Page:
The Fresh Loaf

News & Information for Amateur Bakers and Artisan Bread Enthusiasts

New starter and whole grain questions

bcemail's picture

New starter and whole grain questions

I've just started getting into bread baking seriously, since the last efforts were a bit half-hearted.  We eat mostly whole grain breads, so I'm working from Peter Reinhart's Whole Grain Breads.  I decided to order some diastatic malt from KAF, and since I was already paying shipping decided to throw in some sourdough starter.

Now that I have a sourdough starter going, do I need to start a whole grain starter as well?  Or, when following a whole grain recipe can I either a) convert some sourdough starter to whole wheat a couple days in advance, or b) just use the sourdough starter in the recipe?  Is either method better than the other?

Will the sourdough change the taste much?  I assumed it would, but then I noticed he refers to the wild yeast starter as a sourdough starter, so then I wasn't sure what the difference was, other than his whole grain wild yeast starter is made with whole wheat flour, whereas the sourdough is made from and fed with white flour.

Thanks for the help, as I've spent many hours reading through the pages here!


clazar123's picture

Because my whole grain flour is more expensive, I opt to use an AP flour starter. It works just fine for any type of bread though there are some high percentage ryes I would build a rye starter to make. But even that is easy enough once you have a  good AP starter going.

There are purists who say you must have a whole grain starter for whole grain bread but I just can't be that pure.

As for the taste, I make all my bread with anAP starter and sometimes a little commercial yeast to decrease the rise time-there are only so many hours available in my day for baking. My breads do not taste sour at all-which is how I like them. My daily Breakfast Bread is a Honey Whole Wheat flavored with cardamom,coriander,craisins,gold raisins and walnuts. One slice every morning.Yum. Sandwich bread  is usualy a Whole Wheat. I have done brioches,pumpkin,French,Hokkaido Milk Bread,Chive Blossom and some Ryes-all with my AP sourdough starter (sometimes alone and sometimes with a little commercial instant yeast to decrease the rise time.)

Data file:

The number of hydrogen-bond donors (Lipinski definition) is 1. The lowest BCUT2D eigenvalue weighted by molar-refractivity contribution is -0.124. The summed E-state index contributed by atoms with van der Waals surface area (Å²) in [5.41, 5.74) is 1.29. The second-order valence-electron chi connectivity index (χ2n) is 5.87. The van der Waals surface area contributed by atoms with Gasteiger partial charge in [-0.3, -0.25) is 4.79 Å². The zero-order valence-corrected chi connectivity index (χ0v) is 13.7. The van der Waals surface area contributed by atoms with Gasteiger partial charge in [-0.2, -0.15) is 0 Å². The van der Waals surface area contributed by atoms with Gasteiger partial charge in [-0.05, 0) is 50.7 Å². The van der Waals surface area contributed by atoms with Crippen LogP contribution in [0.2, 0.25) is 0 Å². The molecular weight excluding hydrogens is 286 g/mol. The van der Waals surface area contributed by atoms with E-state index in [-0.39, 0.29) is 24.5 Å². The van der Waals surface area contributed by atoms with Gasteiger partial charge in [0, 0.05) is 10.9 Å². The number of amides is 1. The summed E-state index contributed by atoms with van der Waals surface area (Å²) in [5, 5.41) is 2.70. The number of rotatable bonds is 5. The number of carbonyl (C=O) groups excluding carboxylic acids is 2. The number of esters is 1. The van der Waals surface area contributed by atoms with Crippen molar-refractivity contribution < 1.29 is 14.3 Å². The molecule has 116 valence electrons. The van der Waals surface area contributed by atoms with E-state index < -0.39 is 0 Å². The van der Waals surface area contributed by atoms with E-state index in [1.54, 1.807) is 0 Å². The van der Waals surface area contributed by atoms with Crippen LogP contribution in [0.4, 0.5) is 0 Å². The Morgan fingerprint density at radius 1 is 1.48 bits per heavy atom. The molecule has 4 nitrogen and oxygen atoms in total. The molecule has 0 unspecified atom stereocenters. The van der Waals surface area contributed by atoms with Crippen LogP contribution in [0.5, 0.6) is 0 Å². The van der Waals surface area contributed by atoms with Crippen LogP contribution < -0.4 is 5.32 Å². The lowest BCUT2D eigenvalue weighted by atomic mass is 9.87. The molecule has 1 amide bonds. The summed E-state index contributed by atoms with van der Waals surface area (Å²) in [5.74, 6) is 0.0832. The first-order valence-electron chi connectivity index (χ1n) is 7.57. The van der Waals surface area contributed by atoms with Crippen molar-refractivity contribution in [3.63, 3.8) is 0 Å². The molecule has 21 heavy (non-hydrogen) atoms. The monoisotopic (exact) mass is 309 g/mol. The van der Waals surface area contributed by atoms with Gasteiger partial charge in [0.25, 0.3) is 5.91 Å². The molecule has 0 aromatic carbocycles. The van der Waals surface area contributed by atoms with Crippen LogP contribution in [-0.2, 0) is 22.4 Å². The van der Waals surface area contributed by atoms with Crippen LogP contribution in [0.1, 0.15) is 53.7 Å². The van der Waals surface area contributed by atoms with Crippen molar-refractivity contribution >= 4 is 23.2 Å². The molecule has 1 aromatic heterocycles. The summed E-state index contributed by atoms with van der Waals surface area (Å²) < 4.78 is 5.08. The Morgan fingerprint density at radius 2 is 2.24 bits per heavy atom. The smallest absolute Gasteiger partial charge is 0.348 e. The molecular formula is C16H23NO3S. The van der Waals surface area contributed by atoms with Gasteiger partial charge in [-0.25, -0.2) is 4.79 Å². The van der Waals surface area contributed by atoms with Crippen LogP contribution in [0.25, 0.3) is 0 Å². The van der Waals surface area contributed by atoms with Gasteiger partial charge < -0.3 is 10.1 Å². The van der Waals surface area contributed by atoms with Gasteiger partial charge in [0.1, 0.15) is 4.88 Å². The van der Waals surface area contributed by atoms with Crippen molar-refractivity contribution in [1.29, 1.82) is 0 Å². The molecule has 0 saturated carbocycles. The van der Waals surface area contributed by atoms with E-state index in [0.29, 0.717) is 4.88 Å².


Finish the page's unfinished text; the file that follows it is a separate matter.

I also use a preferment for max flavor and I will often do an overnight retard in the refrig for my whole grains.

Janetcook's picture

I bake with whole grains only and got started with WGB too.  I use my own ww to feed my starter because I grind my own grains.  I have never used AP or BF simply because I can grind my own grains and prefer using the whole grain.

With a ww starter the feeding procedure is a bit different than with a AP or BF since there are so many enzymes etc in whole grains.  I prefer a mild sd so I keep my hydration level low, @ 65% and my feeds frequent when I am doing a build for a loaf I am going to bake.   (This gives the yeast a head start on the LABS as their 'lag' time is shorter after being fed.)

In WGB the starter he uses is kept at a 75% HL and is pretty easy to maintain.  It is all up to your personal taste in how you feed your starter but if you want to convert yours it is easy to do.  Just start your next feeds using the flour you prefer.

Guess what I am saying is that you will have to experiment.  THere is no one way, at least I haven't found that to be so in my kitchen, you simply have to find what works for you and what you prefer.  

The most helpful suggestion I got here was to bake and then to bake some more and then bake some more.....In other words, baking bread will teach you as you go along and this is a great place to find answers when something catches you up.  

WGB is the best book I have come across for working with whole grains.  Peter Reinhart is a great teacher and once you have mastered his 'Master' loaf it can be used as a base for pretty much any bread you want to make.  The transition from IY loaves to WY loaves was so simple using his 'epoxy' method otherwise I never would have attempted baking with WY.  

Enjoy :-)